Gary: The customer should always contact the dealer if it has been returned through the dealer. If the customer has returned it themselves they should contact me at East Coast Binocular Repairs, even if they have been informed the unit has gone to Germany.

Troubador: Gentlemen, many thanks for devoting so much time for this interview.


Lee

Last edited by Troubador : Sunday 1st December 2019 at 09:25.
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Old Wednesday 27th November 2019, 13:58   #2
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Very nice interview Troubsey. Looks like UK customers are well taken care of for any servicing.

We have the Zeiss Kentucky service center over here, but I was informed they don't do all repairs there yet.
If I had to send my FL for repair they would mail it to Germany and it could take 6 weeks for the service.
They want to be able to fix most Zeiss models eventually in KY.

I think being a repair tech like Gary and Joanne would be a job I could feel proud about.
Several years ago I called Leica since they're locating in NJ where I reside and I asked them
if they had an optics repair training program and they said no.

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Old Wednesday 27th November 2019, 14:51   #3
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Originally Posted by Gilmore Girl View Post
Very nice interview Troubsey. Looks like UK customers are well taken care of for any servicing.


I think being a repair tech like Gary and Joanne would be a job I could feel proud about.
Several years ago I called Leica since they're locating in NJ where I reside and I asked them
if they had an optics repair training program and they said no.

Thanks GiGi. I guess Leica really meant they weren't hiring repairers at the time you contacted them.

Lee
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Old Wednesday 27th November 2019, 23:00   #4
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Thanks Lee,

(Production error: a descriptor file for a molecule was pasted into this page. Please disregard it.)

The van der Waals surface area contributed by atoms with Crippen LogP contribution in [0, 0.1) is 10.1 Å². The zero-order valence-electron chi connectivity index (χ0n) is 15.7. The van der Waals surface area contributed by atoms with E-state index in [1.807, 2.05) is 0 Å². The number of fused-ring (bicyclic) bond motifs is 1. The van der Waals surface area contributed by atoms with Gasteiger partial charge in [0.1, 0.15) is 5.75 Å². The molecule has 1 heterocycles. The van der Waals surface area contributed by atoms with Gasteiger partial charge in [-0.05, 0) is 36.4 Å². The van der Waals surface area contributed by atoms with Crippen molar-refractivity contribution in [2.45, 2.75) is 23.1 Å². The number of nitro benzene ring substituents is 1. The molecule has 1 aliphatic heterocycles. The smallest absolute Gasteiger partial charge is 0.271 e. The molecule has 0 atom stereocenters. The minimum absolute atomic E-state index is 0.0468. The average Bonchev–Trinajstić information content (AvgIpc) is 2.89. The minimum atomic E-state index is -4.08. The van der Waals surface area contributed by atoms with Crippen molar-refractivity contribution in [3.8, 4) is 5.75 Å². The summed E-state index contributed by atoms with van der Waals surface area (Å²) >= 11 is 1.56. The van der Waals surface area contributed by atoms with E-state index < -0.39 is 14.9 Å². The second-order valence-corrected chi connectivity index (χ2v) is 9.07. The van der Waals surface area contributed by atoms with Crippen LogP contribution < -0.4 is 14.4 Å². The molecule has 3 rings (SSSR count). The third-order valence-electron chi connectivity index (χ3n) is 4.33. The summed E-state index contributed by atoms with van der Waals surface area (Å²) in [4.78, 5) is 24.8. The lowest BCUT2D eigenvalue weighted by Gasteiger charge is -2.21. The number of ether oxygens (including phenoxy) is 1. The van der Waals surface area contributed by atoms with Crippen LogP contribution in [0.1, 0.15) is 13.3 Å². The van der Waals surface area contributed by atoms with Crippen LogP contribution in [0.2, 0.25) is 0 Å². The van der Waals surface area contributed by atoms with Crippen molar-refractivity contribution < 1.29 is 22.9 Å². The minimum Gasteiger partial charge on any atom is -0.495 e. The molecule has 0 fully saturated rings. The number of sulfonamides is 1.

As with your other interviews a variety of interesting insights

One takeaway that should be shouted loud and clear, and far and wide, for the benefit of some optical tinkers is:

Quote:
Originally Posted by Troubador View Post
Gary: . . . some customers do get tempted to squirt WD40 into the binoculars and this is a big mistake.
WD stands for Water Dispersant, and it was invented to remove water from the ignition systems of cars and motorbikes.
Because it is a water dispersant it is not easy to clean off and creeps around inside the binos over lenses, prisms and focus-drive components.
If a customer has done this it can easily double the cost of a repair.
Because it disperses water you can’t use water to wash it away, in fact the affected components can only be cleaned by putting them into an ultrasonic ‘bath’ and ‘scrubbing’ them.

John

Last edited by John A Roberts : Thursday 28th November 2019 at 00:02.
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Old Thursday 28th November 2019, 03:19   #5
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Lee,

Thanks for taking the time and your guests for providing insight how things work in your neck of the woods. All my Zeiss are a-ok, no problems here. It is nice to know that they still work on the older Dialyt models too.

Andy W.
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Old Thursday 28th November 2019, 07:36   #6
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Thanks Lee,

As with your other interviews a variety of interesting insights

One takeaway that should be shouted loud and clear, and far and wide, for the benefit of some optical tinkers is:


John
Thanks for emphasising this John, it can't be over-emphasised.

Lee
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Old Thursday 28th November 2019, 21:39   #7
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super, thank you Lee.
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Old Friday 29th November 2019, 07:42   #8
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super, thank you Lee.


You are welcome!